The barrier to mobility in classified situations? Policy, say SOCOM and former CIA officials

Policy hasn't kept up to accommodate technical solutions that would facilitate mobility in classified cases, said two officials on Thursday at the AFCEA Washington, D.C. Mobile Tech Summit.
From left: Bob Flores, moderator Francis Rose and Bill Burnham discuss mobility at the AFCEA Washington, D.C., Mobile Tech Summit on March 1, 2017. (Samantha Ehlinger / FedScoop)

National security policy hasn’t kept up to accommodate technical solutions that would facilitate mobility in classified settings, said two officials Thursday at the AFCEA Washington, D.C. Mobile Tech Summit.

For example, mobile devices used in the field are often barred from secured spaces because of lagging policy, said one former CIA official. In another example, a U.S. Special Operations Command official explained that though technical solutions could be found to facilitate information sharing between the U.S. and coalition countries, policy hinders their real success.

One major effort underway in the military communications world is what is called the Mission Partner Environment, which deals with how DOD can more rapidly, but securely, share information with its coalition partners. Bill Burnham, technical director at Special Operations Command (SOCOM), says people often ask why they can’t exchange information with a coalition partner.

“At the end of the day we can enable a system that lets allows you to send information to your coalition partner,” Burnham said. “It’s the policy that says what can be shared, that holds things up. Our process before a military-to-military information exchange can occur with another country is wrapped deep into national disclosure policy, deep into Department of State agreement policy, and the military doesn’t really get a say in that.”


He added: “You have a fair amount of work going on in the DOD [Chief Information Officer] shop, a lot of great, smart people working their tail off to figure out MPE. But what they call the intangibles aren’t being worked. What’s not being really fixed is the policy, which is under [the undersecretary of Defense for policy] and [the undersecretary of Defense for intelligence], which says at what level a decision to share can happen.”

Burnham said right now some stationed overseas know they need to share information to do the right thing, “and they’re not enabled by information technology” to do so. Right now information can printed off and shared under the authority of a commander, but “it’s not done the way we want it done.”

“A lot of what we want to do is not hard, it’s not rocket science,” Burnham said. “And it’s imminently doable. The challenge comes down somewhat the policy side.”

Is mobility even necessary?

Another area where policy purportedly lags is in getting mobile devices into secured spaces like a Sensitive Compartmented Information Facility or SCIF, said Bob Flores, co-founder and partner of Cognitio Corp., and former Central Intelligence Agency chief technology officer.


“The warfighting space is controlled by the office space essentially,” Flores said. “Where I see the lack of significant progress is in the office space. It’s great to be able to provide the warfighter with all kinds of cool things, secure and non-secure, whatever’s needed. Inside the SCIF though, today, the problem has been largely ignored.”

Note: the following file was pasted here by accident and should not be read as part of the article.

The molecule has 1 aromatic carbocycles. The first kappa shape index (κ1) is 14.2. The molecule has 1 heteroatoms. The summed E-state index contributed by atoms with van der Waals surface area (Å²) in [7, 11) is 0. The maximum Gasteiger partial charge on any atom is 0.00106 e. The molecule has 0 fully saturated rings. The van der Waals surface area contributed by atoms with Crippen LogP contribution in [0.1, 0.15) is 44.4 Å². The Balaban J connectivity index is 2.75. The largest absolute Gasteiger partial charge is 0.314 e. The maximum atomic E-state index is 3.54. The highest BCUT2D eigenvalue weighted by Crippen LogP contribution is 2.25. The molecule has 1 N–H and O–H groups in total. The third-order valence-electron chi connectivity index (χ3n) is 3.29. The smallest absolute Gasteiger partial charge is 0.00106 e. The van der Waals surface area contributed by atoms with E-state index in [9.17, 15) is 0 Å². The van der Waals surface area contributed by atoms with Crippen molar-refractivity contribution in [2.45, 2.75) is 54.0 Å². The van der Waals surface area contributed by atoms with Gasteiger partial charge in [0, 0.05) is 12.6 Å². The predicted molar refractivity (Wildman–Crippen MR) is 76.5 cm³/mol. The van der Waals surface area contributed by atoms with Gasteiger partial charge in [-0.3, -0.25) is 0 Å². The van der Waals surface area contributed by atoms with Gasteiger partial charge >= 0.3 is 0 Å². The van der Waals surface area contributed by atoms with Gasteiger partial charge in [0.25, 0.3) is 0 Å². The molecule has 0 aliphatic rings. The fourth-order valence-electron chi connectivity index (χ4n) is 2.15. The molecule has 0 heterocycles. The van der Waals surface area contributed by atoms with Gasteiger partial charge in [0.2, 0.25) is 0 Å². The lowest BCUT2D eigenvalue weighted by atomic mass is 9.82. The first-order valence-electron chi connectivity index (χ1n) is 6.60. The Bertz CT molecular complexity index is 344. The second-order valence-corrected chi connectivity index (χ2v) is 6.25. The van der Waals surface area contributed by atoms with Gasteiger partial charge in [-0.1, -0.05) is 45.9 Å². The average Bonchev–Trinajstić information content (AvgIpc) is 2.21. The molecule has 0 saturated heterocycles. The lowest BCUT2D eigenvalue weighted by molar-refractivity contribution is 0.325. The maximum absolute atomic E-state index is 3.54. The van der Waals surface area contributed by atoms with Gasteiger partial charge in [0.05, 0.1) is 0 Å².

It doesn’t make sense to be locked down from using a wireless device in the SCIF, but then be expected to use it outside of it, Flores said, adding “that’s just not going to fly over time. People have to have their ubiquitous devices.”

Flores acknowledged that some people have serious concerns about security, but he said “there’s technologies out there that can help us overcome those concerns.”

Flores was asked if everyone involved who should be in making policy decisions around and he replied no, but declined to name specific names.

“I think it’s really more types of agencies,” Flores said. “There’s a general feeling among some people that, look, this wireless thing is a nice-to-have. If it’s going to compromise security at all then nice to have just doesn’t make sense. It’s not just a nice-to-have. Yeah, 20 years ago it was, but not anymore. It’s a necessity today.”


He noted that some people are starting to do what he calls “fairly minor” proofs-of-concept, but “they’ve kind of dropped the ball on this, and there just hasn’t been as much emphasis put on it.”

He added: “And every day that they don’t do it they get further and further behind.”

Flores noted that his former agency knows how to exploit devices, and what they can and can’t crack. He said their worry is that if they can exploit something, someone else can too.

“My view is that’s all find, but instead of just hiding it under a rock, you should take that on as a challenge and say: okay well how can we overcome that? Even if it’s in such a way that you make it a state secret of how you’re doing it,” Flores said.

He later added: “My point is they’re not aggressively figuring out how to do the mobile stuff today. So pockets, yes, there is some work going on. But that work should have been going on 10 years ago, 15 years ago.”

Samantha Ehlinger

Written by Samantha Ehlinger

Samantha Ehlinger is a technology reporter for FedScoop. Her work has appeared in the Houston Chronicle, Fort Worth Star-Telegram, and several McClatchy papers, including Miami Herald and The State. She was a part of a McClatchy investigative team for the “Irradiated” project on nuclear worker conditions, which won a McClatchy President’s Award. She is a graduate of Texas Christian University. Contact Samantha via email at, or follow her on Twitter at @samehlinger. Subscribe to the Daily Scoop for stories like this in your inbox every morning by signing up here:

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